The Ocean Cleanup and Maersk extend their relationship for three more years
Ocean Cleanup, a Dutch environmental body, and A.P. Moller-Maersk continued their relationship for an additional three years.
The goal of the organization is to develop new technology to get rid of plastic from the world's oceans. They plan to handle the flood through rivers and clean up what has already accumulated in the ocean in order to achieve this objective. By 2040, the ultimate aim is to achieve a 90 percent reduction in floating ocean plastic.
In addition to support for vessel operations and offshore project management from Maersk Supply Service, Maersk will also support The Ocean Cleanup with end-to-end logistics handling services ranging from global shipping from various locations to airfreight, container & special transport, customs clearance and warehouse and storage management.
Maersk will also support The Ocean Cleanup in deploying scientific sensor technologies onboard Maersk's own fleet to map plastic floating in the oceans as part of the cooperation agreement and help the organization to better recognize the severity of the issue they are working to solve.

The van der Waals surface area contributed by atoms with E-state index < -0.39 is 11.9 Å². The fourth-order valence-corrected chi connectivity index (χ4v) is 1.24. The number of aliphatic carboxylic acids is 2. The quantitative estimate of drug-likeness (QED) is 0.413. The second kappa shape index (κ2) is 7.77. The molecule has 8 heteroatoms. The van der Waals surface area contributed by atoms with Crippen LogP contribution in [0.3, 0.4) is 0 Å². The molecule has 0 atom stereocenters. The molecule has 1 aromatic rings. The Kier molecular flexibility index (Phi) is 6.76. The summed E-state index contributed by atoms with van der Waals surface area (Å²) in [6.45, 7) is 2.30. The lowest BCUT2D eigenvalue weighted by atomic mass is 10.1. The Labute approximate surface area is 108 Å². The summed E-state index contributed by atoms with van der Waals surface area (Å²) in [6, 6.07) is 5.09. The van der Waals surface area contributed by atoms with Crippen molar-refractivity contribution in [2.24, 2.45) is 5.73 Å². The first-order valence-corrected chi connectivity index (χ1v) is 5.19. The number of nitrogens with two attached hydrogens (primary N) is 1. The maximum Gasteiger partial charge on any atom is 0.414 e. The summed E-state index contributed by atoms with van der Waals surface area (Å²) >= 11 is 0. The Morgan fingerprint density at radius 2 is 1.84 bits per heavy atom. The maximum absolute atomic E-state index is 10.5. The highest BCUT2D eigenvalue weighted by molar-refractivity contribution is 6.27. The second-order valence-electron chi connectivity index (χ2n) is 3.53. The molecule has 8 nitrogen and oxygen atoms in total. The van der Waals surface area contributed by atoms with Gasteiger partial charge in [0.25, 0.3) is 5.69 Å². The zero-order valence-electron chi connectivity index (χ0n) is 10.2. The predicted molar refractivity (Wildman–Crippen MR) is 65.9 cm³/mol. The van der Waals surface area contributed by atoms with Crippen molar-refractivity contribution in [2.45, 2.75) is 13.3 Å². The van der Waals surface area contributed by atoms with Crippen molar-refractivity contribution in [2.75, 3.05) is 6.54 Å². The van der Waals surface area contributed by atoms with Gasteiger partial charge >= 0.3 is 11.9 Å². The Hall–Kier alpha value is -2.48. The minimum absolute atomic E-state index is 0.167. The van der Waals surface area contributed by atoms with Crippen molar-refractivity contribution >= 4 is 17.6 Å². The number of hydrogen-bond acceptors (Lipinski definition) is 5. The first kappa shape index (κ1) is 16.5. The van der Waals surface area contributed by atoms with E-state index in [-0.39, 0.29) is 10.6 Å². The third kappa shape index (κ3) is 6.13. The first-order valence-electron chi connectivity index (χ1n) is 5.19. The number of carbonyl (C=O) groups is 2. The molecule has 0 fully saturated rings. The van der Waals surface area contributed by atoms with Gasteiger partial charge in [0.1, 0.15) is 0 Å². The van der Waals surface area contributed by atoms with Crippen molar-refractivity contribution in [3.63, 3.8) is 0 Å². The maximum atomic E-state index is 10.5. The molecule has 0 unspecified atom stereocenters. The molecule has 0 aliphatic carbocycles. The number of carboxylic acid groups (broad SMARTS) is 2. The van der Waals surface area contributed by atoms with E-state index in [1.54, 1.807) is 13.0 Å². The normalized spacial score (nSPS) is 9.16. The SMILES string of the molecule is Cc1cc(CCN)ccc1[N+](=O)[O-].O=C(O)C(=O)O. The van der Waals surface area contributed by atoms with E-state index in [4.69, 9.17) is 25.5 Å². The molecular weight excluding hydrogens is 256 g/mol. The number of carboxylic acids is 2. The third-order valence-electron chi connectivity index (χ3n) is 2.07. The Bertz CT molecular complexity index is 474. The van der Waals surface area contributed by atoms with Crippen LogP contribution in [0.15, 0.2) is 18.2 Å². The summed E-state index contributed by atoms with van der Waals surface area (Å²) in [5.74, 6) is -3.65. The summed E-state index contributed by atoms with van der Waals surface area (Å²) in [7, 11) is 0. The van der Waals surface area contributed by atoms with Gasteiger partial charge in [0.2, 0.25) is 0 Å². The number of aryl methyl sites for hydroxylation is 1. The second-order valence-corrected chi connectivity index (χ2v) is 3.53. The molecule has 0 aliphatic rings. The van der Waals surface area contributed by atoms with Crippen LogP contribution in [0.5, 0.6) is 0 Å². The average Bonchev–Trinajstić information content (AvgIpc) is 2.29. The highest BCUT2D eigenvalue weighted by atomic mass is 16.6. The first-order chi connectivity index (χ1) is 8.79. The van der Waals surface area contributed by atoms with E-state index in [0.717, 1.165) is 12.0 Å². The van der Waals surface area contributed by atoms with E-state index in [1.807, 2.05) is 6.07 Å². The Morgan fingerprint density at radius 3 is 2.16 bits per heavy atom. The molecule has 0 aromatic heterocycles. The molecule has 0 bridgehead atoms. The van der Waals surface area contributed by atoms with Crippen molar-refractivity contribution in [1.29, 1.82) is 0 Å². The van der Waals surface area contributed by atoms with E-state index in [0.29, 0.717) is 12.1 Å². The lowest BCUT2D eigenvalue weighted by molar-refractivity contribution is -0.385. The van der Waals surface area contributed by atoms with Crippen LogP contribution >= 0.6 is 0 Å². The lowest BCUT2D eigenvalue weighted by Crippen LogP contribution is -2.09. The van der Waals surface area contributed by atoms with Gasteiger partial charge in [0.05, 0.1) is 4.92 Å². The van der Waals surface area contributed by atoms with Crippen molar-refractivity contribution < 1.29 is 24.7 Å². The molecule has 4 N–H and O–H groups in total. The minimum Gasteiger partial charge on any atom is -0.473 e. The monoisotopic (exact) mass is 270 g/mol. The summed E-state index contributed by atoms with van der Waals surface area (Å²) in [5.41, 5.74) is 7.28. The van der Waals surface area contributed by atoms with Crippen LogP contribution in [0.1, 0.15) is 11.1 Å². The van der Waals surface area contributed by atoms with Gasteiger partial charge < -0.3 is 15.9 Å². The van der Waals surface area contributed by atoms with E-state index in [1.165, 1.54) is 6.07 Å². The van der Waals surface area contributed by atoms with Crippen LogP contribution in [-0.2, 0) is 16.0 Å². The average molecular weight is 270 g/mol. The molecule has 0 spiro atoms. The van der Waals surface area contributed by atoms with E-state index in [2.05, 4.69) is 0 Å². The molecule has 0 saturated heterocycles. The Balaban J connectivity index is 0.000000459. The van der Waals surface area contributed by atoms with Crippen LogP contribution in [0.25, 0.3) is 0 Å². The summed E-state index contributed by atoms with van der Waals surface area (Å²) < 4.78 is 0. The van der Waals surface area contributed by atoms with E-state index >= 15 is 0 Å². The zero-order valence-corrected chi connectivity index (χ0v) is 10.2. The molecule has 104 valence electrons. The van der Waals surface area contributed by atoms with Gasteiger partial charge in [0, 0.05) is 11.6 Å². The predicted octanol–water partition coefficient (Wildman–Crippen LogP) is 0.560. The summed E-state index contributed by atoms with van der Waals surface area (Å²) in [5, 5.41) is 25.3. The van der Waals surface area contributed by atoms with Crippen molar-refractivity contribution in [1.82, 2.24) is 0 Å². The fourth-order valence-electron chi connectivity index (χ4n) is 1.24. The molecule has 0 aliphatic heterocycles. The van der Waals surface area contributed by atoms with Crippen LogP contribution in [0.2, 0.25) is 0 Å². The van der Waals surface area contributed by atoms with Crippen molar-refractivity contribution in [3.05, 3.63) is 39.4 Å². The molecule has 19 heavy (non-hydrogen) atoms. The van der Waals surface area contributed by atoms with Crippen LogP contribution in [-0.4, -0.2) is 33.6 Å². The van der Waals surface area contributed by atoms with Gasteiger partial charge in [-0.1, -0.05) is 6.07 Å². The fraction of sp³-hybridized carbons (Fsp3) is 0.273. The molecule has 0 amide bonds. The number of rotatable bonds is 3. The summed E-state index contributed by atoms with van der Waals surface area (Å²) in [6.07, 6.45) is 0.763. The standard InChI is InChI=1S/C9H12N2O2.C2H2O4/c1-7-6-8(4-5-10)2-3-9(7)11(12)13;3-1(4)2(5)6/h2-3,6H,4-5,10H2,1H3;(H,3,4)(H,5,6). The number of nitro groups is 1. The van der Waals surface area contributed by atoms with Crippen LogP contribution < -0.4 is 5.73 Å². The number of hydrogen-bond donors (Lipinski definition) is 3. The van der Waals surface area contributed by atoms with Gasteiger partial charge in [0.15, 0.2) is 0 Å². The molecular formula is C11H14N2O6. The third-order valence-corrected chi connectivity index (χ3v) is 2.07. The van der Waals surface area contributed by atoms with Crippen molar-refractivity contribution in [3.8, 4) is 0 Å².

“Maersk’s support over the last three years has been invaluable to furthering our mission. We are grateful to not only renew this partnership, but to strengthen it with their end-to-end logistics service. This contribution to our mission will not only help us clean more plastic from the ocean, but it will help us to effectively deploy more Interceptors river cleaning systems, and develop our next products made of certified plastic from the Great Pacific Garbage Patch,” stated Lonneke Holierhoek, Director of Science & Operations at The Ocean Cleanup.
The aim is to assist The Ocean Cleanup in mapping hazardous plastic concentrations in the waters of the world to better concentrate the efforts of The Ocean Cleanup.
The Ocean Cleanup is now working to establish System 002 with the first deployment mission of a system to catch and collect plastic waste in the Great Pacific Garbage Patch officially over.
Maritime Business World